10 p.m.  The deadline time arrives and Paolo approaches the ambassador with the intent of shooting him, but there is a knock at the door and a voice says that the military have accepted their demands and they will release the fifteen political prisoners. 

Sunday, September 7, 1969.  Brazilian Independence Day.  On the television, the radicals hear the news that the political prisoners have arrived in Mexico, among them Cesar.  They get the ambassador, put him in one of their two cars and start to drive to the stadium where a soccer match is being held.  The radicals are scared when they see the police following them.  But just when the situation looks dreary for the radicals, another car cuts off the police vehicle.  A high ranking officer jumps out of the blocking vehicle and asks the pursuing police if they are trying to get the ambassador killed. 

At the stadium, all the radicals mix into the crowd of soccer fans leaving after the end of the game.  The ambassador is released and told to get lost.  Ambassador Elbrick hails a cab and is driven to his residence where he is greeted by his wife.  

One month later.  The police are given the rooms for rent section of the newspaper with various ads cut out of it.  They place this template over a fresh page from the same newspaper for the same day and thereby are provided with a list of places where the radicals were considering to use as hide-outs.  Fernando sees a wanted poster with the pictures of the entire gang.  He and Maria are together.  The police grab Maria and Fernando tries to scale the wall in the back yard.  He is shot in the back before he can get over the wall.  Fernando is then tortured.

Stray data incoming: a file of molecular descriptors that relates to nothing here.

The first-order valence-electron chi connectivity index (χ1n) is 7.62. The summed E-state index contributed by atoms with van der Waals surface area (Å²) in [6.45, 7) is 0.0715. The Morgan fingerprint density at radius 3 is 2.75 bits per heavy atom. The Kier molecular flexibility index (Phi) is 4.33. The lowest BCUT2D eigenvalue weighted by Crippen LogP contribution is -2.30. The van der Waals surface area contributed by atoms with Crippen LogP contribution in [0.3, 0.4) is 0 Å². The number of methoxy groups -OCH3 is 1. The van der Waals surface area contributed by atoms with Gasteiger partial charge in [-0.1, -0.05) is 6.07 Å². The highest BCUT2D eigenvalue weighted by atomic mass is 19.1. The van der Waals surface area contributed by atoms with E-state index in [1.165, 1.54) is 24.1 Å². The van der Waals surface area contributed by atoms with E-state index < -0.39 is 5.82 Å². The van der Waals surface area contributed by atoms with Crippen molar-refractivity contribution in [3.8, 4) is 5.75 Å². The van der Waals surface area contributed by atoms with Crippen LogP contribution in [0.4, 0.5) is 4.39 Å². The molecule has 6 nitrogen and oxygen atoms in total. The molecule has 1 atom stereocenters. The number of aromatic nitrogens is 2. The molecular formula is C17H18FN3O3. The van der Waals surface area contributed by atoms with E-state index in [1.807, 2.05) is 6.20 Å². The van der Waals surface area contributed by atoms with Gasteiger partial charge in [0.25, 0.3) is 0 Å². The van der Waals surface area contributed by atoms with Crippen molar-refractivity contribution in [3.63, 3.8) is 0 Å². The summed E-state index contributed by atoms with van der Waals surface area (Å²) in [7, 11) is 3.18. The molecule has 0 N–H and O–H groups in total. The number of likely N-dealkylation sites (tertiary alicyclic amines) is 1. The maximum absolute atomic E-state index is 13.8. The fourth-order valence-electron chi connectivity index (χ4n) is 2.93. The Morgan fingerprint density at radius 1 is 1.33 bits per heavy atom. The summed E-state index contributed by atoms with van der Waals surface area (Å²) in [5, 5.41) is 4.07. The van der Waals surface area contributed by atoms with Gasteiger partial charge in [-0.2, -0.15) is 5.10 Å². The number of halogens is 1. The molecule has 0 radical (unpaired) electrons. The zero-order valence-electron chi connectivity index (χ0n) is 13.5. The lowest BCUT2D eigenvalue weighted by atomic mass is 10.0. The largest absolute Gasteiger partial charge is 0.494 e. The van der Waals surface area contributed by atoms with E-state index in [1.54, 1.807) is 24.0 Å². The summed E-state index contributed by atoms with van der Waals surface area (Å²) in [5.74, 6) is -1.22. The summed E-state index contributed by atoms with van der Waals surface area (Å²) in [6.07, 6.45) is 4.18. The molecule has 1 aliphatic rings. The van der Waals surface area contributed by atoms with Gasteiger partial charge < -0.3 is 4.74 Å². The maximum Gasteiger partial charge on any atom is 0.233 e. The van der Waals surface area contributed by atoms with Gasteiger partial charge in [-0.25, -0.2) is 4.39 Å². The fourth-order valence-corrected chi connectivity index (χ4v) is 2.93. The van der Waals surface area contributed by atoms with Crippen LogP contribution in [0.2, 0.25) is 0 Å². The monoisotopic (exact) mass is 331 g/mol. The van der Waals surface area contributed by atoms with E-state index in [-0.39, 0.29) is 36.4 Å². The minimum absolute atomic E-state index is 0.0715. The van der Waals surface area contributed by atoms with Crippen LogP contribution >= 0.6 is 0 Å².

Eight months later.  The German ambassador to Brazil has been captured.  Jonas and Toledo are dead, but the rest of the gang will be released from prison to retrieve the German ambassador.  At the airport a picture of the gang with other political prisoners is taken.  Fernando and Maria are reunited. 

1979.  The military government of Brazil gives amnesty to all those involved in political crimes.

1983.  Former ambassador Elbrick dies.

1989.  Democracy returns to Brazil. 

 

Good movie.  Except for their political motivation, this movie about the radicals kidnapping the American ambassador to Brazil could just as well have been a good crime drama.  If you are a conservative, you will see no difference in the crimes, but if you are a liberal you will acknowledge the political difference.  As they say, one man's terrorist is another man's freedom fighter.  The tension is maintained throughout the movie which is good for a crime drama or a political crime drama.  The acting was an ensemble with no one really standing out that much from the other actors. 

Patrick Louis Cooney, Ph. D.